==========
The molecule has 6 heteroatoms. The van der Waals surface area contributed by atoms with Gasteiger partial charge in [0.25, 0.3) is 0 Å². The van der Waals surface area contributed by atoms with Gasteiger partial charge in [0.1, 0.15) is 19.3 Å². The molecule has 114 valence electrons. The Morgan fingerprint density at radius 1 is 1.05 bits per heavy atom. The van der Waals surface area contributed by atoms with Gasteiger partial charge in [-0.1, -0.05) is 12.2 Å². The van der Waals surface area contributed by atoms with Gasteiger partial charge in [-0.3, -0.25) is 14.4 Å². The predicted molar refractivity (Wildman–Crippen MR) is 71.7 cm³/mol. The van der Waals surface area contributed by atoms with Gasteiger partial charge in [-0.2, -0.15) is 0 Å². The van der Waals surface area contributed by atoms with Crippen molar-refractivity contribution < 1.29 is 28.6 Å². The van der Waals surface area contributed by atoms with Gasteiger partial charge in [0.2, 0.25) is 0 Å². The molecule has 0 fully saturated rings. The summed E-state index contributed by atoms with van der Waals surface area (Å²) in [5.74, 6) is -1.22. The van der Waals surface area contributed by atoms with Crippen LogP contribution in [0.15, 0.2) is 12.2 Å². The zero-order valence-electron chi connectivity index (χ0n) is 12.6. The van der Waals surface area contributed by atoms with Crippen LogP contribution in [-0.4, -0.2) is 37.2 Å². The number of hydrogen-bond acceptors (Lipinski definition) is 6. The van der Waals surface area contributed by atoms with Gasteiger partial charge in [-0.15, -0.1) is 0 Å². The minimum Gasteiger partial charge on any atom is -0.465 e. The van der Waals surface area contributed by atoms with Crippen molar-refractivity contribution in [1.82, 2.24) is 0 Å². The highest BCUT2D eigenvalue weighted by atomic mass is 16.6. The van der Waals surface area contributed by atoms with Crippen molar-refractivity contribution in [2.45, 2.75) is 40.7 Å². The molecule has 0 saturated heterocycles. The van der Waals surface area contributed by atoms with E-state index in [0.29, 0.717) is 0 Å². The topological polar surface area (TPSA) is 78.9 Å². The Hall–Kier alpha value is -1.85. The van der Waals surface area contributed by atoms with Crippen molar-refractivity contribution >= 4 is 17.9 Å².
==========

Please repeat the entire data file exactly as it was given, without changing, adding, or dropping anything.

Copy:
The molecule has 6 heteroatoms. The van der Waals surface area contributed by atoms with Gasteiger partial charge in [0.25, 0.3) is 0 Å². The van der Waals surface area contributed by atoms with Gasteiger partial charge in [0.1, 0.15) is 19.3 Å². The molecule has 114 valence electrons. The Morgan fingerprint density at radius 1 is 1.05 bits per heavy atom. The van der Waals surface area contributed by atoms with Gasteiger partial charge in [-0.1, -0.05) is 12.2 Å². The van der Waals surface area contributed by atoms with Gasteiger partial charge in [-0.3, -0.25) is 14.4 Å². The predicted molar refractivity (Wildman–Crippen MR) is 71.7 cm³/mol. The van der Waals surface area contributed by atoms with Gasteiger partial charge in [-0.2, -0.15) is 0 Å². The van der Waals surface area contributed by atoms with Crippen molar-refractivity contribution < 1.29 is 28.6 Å². The van der Waals surface area contributed by atoms with Gasteiger partial charge in [0.2, 0.25) is 0 Å². The molecule has 0 fully saturated rings. The summed E-state index contributed by atoms with van der Waals surface area (Å²) in [5.74, 6) is -1.22. The van der Waals surface area contributed by atoms with Crippen LogP contribution in [0.15, 0.2) is 12.2 Å². The zero-order valence-electron chi connectivity index (χ0n) is 12.6. The van der Waals surface area contributed by atoms with Crippen LogP contribution in [-0.4, -0.2) is 37.2 Å². The number of hydrogen-bond acceptors (Lipinski definition) is 6. The van der Waals surface area contributed by atoms with Gasteiger partial charge in [-0.15, -0.1) is 0 Å². The minimum Gasteiger partial charge on any atom is -0.465 e. The van der Waals surface area contributed by atoms with Crippen molar-refractivity contribution in [1.82, 2.24) is 0 Å². The highest BCUT2D eigenvalue weighted by atomic mass is 16.6. The van der Waals surface area contributed by atoms with Crippen molar-refractivity contribution in [2.45, 2.75) is 40.7 Å². The molecule has 0 saturated heterocycles. The van der Waals surface area contributed by atoms with E-state index in [0.29, 0.717) is 0 Å². The topological polar surface area (TPSA) is 78.9 Å². The Hall–Kier alpha value is -1.85. The van der Waals surface area contributed by atoms with Crippen molar-refractivity contribution >= 4 is 17.9 Å².